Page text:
2013-2-6-3Qs--Exploring-Downton-Abbey

Exploring Downton Abbey

3Qs with Heather Streets-Salter, an associate professor of history
February 6th, 2013

“Downton Abbey,” a crit­i­cally acclaimed British drama in its second season on PBS, depicts the lives of wealthy Edwar­dian aris­to­crats and their ser­vants. Heather Streets-​​Salter, a British his­tory scholar and the director of the grad­uate pro­gram in world his­tory at North­eastern Uni­ver­sity, says the program’s high tele­vi­sion rat­ings are due in large part to our fas­ci­na­tion with the British way of life.

Why do British period dramas such as “Downton Abbey” appeal to the American audience?

One simple answer is that Amer­i­cans tend to be Anglophiles; at the most super­fi­cial level, they like British accents and British humor, which is slightly dif­ferent from that of the United States. You also can’t dis­count the fact that most of these shows are very well acted.

On a deeper level, though, Amer­i­cans have a fas­ci­na­tion with the grandeur of aris­toc­racy. The char­ac­ters in Downton Abbey were, by birth, born into par­tic­ular classes and had such dif­ferent lives and expec­ta­tions because of it. I think the tyranny of heredity fas­ci­nates Amer­i­cans. In a way, it’s exotic for us because the United States has prided itself on not having those kinds of hered­i­tary class relations.

What does our fascination with “Downton Abbey” say about American culture?

Fas­ci­na­tion with British dramas is not a new phe­nom­enon, but I think the fact that “Downton Abbey” is so suc­cessful has to do, in part, with the eco­nomic crisis that we’re in.  “Downton Abbey” begins, in 1912, just two years before the start of World War I. The first season ends with the start of the First World War, which, viewers know, will result in cat­a­strophic tragedy. There’s this sense that we know — but they don’t — that an era is coming to an end, and that this family is about to be plunged into the depths of the war.

I think Amer­i­cans — and the British — also like the fact that the pro­gram also focuses on the ser­vants. This kind of speaks to an Amer­ican interest in the working person, and it’s also slightly exotic because it feels very for­eign to us to imagine having an insti­tu­tion that func­tions on the labor of an army of ser­vants. Very, very few people live like that (or have ever lived like that), so seeing how those two worlds play off one another is dif­ferent, fas­ci­nating and intriguing — espe­cially when we see how some of the ser­vants manip­u­lated their employers for their own purposes.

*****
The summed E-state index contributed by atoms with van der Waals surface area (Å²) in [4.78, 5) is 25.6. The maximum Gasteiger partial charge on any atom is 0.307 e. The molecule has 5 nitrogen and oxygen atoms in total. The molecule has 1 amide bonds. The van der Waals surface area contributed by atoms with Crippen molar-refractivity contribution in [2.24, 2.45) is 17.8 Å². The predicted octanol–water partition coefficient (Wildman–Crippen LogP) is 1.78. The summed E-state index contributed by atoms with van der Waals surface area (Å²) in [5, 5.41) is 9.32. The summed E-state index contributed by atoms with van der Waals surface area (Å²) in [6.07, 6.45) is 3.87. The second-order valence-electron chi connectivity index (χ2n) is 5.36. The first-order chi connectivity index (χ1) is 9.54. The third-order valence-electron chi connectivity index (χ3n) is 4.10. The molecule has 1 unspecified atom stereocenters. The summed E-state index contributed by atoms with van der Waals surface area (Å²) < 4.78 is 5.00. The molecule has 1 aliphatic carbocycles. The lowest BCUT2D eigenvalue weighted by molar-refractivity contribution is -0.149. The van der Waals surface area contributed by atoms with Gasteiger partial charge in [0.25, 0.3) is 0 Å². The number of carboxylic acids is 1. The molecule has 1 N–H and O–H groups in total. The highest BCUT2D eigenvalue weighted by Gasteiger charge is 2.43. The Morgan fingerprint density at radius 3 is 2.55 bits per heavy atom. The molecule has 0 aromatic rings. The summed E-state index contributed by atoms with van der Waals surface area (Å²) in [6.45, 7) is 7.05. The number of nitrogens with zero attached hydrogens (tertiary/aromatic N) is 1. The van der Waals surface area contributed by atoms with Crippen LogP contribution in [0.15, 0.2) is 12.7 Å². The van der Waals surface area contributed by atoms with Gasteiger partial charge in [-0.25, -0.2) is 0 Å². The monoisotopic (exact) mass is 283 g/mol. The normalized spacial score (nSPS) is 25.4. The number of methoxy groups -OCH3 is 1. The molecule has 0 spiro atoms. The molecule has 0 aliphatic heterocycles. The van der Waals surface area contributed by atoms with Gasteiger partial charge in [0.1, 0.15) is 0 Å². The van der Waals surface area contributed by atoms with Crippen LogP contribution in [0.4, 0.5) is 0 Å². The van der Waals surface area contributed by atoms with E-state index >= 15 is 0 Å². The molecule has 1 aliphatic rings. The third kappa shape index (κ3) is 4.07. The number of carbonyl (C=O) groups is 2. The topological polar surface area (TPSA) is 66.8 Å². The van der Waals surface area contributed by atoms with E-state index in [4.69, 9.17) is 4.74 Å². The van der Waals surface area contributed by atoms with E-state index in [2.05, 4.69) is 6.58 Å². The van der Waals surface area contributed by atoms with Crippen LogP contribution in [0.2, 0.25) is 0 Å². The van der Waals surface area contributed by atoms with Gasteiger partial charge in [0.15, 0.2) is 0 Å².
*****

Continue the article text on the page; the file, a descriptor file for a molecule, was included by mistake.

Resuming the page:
More­over, the program’s wealthy aris­to­crats screw up just as badly as we all do, and in fact some of their screw-​​ups are even more cat­a­strophic as any of ours would be. In one story line, the oldest daughter, Mary, sleeps with a Turkish guest, who sud­denly dies. If her exploits had been dis­cov­ered, not only would her mar­riage prospects have dis­ap­peared, but also her entire family would have been dis­graced. Amer­i­cans are fas­ci­nated by the ways that the rich and suc­cessful can self-​​destruct — espe­cially from sexual scan­dals. We’re riv­eted by that notion of the higher you are the far­ther you’ll fall.

Why does the Edwardian era, depicted in “Downton” and in recent films such as “The King’s Speech,” draw so many viewers?

I think it has to do with that his­tor­ical precipice. Edwar­dians are rec­og­niz­able to us because they are buying auto­mo­biles and tele­phones and talking about socialism, but at the same time, they’re also rooted in 19th cen­tury tra­di­tions and moral­i­ties. We also love the cos­tumes and the mate­rial cul­ture, maybe more because we know that it’s all about to implode.

In terms of British his­tory, some of the com­pli­cated morals from the Vic­to­rian era come under ques­tion: the women’s suf­frage move­ment, for example, which began in the 1860s, was being dis­cussed by the wealthy and the poor alike — each trying to adjust to the meaning of women’s suf­frage for them­selves and their lives. Sexual morality, homo­sex­u­ality and tra­di­tional notions of honor and loy­alty were all being ques­tioned. It’s a period where even the people living at that time real­ized that there was a lot of change hap­pening, and I think that is a feeling we can rec­og­nize in our own time. The fact that the char­ac­ters in Downton Abbey did not know where that change was going is a pow­erful reminder for our­selves — fueling our fas­ci­na­tion for their predica­ments and how they man­aged to work through them.

by Matt Collette


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